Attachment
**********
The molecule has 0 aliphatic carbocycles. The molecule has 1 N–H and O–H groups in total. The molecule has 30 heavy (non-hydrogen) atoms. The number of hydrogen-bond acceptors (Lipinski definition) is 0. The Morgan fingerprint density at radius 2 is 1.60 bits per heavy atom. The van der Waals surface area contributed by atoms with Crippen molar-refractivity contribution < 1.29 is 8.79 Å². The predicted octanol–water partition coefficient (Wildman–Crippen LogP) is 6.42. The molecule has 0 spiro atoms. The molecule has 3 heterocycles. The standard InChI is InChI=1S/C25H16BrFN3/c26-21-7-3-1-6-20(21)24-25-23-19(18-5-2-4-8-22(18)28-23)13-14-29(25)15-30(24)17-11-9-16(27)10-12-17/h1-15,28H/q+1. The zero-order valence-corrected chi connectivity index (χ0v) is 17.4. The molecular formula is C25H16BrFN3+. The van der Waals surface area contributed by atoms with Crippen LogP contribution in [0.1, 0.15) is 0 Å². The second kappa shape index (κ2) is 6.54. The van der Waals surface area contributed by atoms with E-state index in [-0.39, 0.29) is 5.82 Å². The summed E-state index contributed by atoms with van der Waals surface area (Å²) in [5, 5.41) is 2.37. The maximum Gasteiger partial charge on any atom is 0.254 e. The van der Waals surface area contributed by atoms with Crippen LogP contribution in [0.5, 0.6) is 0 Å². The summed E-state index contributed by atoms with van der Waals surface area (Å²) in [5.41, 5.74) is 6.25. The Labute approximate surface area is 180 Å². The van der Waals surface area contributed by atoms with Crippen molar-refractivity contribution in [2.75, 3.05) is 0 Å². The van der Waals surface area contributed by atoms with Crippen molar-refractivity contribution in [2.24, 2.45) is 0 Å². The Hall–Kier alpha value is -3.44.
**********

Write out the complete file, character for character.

The molecule has 0 aliphatic carbocycles. The molecule has 1 N–H and O–H groups in total. The molecule has 30 heavy (non-hydrogen) atoms. The number of hydrogen-bond acceptors (Lipinski definition) is 0. The Morgan fingerprint density at radius 2 is 1.60 bits per heavy atom. The van der Waals surface area contributed by atoms with Crippen molar-refractivity contribution < 1.29 is 8.79 Å². The predicted octanol–water partition coefficient (Wildman–Crippen LogP) is 6.42. The molecule has 0 spiro atoms. The molecule has 3 heterocycles. The standard InChI is InChI=1S/C25H16BrFN3/c26-21-7-3-1-6-20(21)24-25-23-19(18-5-2-4-8-22(18)28-23)13-14-29(25)15-30(24)17-11-9-16(27)10-12-17/h1-15,28H/q+1. The zero-order valence-corrected chi connectivity index (χ0v) is 17.4. The molecular formula is C25H16BrFN3+. The van der Waals surface area contributed by atoms with Crippen LogP contribution in [0.1, 0.15) is 0 Å². The second kappa shape index (κ2) is 6.54. The van der Waals surface area contributed by atoms with E-state index in [-0.39, 0.29) is 5.82 Å². The summed E-state index contributed by atoms with van der Waals surface area (Å²) in [5, 5.41) is 2.37. The maximum Gasteiger partial charge on any atom is 0.254 e. The van der Waals surface area contributed by atoms with Crippen LogP contribution in [0.5, 0.6) is 0 Å². The summed E-state index contributed by atoms with van der Waals surface area (Å²) in [5.41, 5.74) is 6.25. The Labute approximate surface area is 180 Å². The van der Waals surface area contributed by atoms with Crippen molar-refractivity contribution in [2.75, 3.05) is 0 Å². The van der Waals surface area contributed by atoms with Crippen molar-refractivity contribution in [2.24, 2.45) is 0 Å². The Hall–Kier alpha value is -3.44.